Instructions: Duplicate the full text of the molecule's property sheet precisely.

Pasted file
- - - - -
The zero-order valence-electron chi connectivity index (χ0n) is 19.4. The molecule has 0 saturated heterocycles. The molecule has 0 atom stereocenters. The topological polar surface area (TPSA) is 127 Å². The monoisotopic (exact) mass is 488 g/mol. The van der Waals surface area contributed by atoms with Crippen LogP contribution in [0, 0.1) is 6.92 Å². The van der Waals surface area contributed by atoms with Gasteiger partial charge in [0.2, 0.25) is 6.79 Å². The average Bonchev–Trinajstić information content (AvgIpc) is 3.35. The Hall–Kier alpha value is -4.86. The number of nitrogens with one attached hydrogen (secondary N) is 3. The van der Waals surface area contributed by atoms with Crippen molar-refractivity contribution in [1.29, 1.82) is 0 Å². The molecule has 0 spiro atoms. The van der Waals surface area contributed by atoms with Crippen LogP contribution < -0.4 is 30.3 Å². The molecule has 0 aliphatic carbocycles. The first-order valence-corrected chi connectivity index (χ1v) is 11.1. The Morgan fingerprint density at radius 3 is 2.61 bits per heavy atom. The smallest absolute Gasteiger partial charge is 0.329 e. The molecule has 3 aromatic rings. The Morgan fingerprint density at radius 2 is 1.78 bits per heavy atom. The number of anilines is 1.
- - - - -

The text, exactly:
The zero-order valence-electron chi connectivity index (χ0n) is 19.4. The molecule has 0 saturated heterocycles. The molecule has 0 atom stereocenters. The topological polar surface area (TPSA) is 127 Å². The monoisotopic (exact) mass is 488 g/mol. The van der Waals surface area contributed by atoms with Crippen LogP contribution in [0, 0.1) is 6.92 Å². The van der Waals surface area contributed by atoms with Gasteiger partial charge in [0.2, 0.25) is 6.79 Å². The average Bonchev–Trinajstić information content (AvgIpc) is 3.35. The Hall–Kier alpha value is -4.86. The number of nitrogens with one attached hydrogen (secondary N) is 3. The van der Waals surface area contributed by atoms with Crippen molar-refractivity contribution in [1.29, 1.82) is 0 Å². The molecule has 0 spiro atoms. The van der Waals surface area contributed by atoms with Crippen LogP contribution < -0.4 is 30.3 Å². The molecule has 0 aliphatic carbocycles. The first-order valence-corrected chi connectivity index (χ1v) is 11.1. The Morgan fingerprint density at radius 3 is 2.61 bits per heavy atom. The smallest absolute Gasteiger partial charge is 0.329 e. The molecule has 3 aromatic rings. The Morgan fingerprint density at radius 2 is 1.78 bits per heavy atom. The number of anilines is 1.